Personal Reflections on Incidents and Accidents

November 2013. Near St Mary’s, Alaska. Cessna 208B Grand Caravan

In this occasional series, Jerry Allen of CrisisVR reflects on some of the incidents and accidents he has been involved in.

Someone to talk to…

December 2013. Stansted Airport, London. Gulfstream G550

A short story of two accidents, only a few weeks apart, with completely different characteristics, that I was drawn into to provide similar support.

The first was the crash of a scheduled commercial flight in Alaska. There were 4 fatalities and 6 seriously injured. The first official on the scene was an Alaska State Trooper. On his own and with no experience of aircraft accidents he called me! (You will appreciate that there was a bit of a process behind this, it’s not as if US police officers have me in the UK on speed-dial! But it’s my story so use your imagination.) He wanted some reassurance that he was doing the right thing and that he wasn’t about to screw up any subsequent investigation. We talked over several short calls about the victims, personal safety and preservation of the scene. I gave him the contact number for the NTSB. Basic stuff really but the Trooper needed to hear it from someone else, he needed reassurance, a calm voice and a process to follow. Two days later he called to thank me and to tell me how some of the survivors were doing. I felt useful!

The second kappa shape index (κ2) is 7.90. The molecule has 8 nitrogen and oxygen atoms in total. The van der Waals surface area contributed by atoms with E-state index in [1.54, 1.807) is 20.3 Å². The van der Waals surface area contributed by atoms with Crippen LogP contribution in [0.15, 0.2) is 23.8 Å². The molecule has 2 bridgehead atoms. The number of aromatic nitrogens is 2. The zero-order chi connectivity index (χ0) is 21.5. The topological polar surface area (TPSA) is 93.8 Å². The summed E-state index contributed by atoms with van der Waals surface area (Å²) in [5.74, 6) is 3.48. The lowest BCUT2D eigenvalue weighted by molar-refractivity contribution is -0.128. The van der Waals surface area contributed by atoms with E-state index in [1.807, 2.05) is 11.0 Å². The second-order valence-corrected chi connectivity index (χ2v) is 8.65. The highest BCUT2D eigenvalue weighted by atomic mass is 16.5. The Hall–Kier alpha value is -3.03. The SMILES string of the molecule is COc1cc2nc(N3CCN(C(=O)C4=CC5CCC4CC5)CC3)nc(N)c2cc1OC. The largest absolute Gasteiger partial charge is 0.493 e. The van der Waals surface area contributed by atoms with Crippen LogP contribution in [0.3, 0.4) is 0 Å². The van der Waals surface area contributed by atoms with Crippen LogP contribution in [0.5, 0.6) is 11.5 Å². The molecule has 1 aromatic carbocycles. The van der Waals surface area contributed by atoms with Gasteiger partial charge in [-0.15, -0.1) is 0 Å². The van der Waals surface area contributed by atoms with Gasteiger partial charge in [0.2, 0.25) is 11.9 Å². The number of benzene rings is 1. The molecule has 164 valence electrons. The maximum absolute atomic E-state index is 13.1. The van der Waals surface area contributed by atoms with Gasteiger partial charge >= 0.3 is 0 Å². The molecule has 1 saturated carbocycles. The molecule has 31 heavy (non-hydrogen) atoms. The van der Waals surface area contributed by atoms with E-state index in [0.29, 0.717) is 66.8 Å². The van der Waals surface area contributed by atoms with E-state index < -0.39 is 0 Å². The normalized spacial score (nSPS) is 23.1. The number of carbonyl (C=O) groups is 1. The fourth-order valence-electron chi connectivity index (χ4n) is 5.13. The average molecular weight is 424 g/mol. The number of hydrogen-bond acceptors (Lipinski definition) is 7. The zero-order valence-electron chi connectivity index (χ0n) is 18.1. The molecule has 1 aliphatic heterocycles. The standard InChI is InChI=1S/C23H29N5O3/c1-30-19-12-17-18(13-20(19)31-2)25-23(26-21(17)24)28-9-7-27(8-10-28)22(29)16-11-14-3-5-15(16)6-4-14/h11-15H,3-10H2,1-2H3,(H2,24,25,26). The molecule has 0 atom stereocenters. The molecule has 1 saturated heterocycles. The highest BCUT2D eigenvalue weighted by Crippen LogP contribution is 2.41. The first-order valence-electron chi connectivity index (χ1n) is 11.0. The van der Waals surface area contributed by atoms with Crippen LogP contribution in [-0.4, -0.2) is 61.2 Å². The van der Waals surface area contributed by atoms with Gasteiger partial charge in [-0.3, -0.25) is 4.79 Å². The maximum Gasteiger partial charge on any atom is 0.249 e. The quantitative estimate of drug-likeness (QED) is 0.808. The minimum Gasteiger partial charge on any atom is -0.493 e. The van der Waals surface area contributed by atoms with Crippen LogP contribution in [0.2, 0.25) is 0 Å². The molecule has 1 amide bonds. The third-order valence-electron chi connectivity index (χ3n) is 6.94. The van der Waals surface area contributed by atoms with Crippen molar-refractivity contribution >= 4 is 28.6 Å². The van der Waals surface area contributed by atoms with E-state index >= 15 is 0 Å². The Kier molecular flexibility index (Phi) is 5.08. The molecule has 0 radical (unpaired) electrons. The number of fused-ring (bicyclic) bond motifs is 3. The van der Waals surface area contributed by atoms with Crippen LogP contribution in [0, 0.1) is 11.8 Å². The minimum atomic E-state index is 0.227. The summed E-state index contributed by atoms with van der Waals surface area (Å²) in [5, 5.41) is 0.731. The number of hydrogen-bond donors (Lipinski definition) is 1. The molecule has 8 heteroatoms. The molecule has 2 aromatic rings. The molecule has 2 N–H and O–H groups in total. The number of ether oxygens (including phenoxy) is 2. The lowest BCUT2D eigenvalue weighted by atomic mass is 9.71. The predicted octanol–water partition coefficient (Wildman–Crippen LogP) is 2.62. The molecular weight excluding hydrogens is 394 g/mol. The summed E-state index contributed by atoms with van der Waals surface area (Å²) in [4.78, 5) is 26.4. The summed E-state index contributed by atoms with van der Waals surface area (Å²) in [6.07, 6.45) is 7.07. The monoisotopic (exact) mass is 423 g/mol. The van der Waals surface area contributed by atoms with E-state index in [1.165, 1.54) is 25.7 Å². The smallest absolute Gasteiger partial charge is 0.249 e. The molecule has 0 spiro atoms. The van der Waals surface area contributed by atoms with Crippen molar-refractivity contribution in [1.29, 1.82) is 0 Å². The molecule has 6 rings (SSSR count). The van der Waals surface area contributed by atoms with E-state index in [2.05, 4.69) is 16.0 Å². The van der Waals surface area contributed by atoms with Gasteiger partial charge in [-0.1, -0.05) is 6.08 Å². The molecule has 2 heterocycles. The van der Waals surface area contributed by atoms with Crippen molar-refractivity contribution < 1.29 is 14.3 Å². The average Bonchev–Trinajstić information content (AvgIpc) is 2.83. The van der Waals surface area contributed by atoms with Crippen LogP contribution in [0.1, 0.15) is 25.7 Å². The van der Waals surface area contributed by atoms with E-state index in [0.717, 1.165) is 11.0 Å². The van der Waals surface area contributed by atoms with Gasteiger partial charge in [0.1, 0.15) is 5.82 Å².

The second was the accident on landing of a private company VIP Gulfstream G550 at Stansted airport, London. (I did say that the characteristics were different!) In this case my phone rang just after 4am (4am!!). It was the captain. He knew he was in trouble (read the case story for yourself) having damaged the airport ILS. How did he know my number? From my business card he kept from a recent training (note: business cards may not be obsolete!). From the aircraft, which he was refusing to leave, we chatted about the angry police and angrier airport duty officer, I suggested he cooperate (!!) but that he first attend to his passengers and crew. This was his personal and professional crisis, the worse day of his life and, just like the Trooper, he needed reassurance and a path to follow. Finally, I gave him the name and telephone number of a really good lawyer and smiled to myself that he was now going to wake up the lawyer as I climbed back to bed.

Aviation emergencies do not always conform to the checklist or the crisis plan. Sometimes actors other than those we expect are impacted. If we put colleagues on the front line and potentially expose them to incidents for which they are not prepared, we should at least provide the number of someone to call. Not me please!

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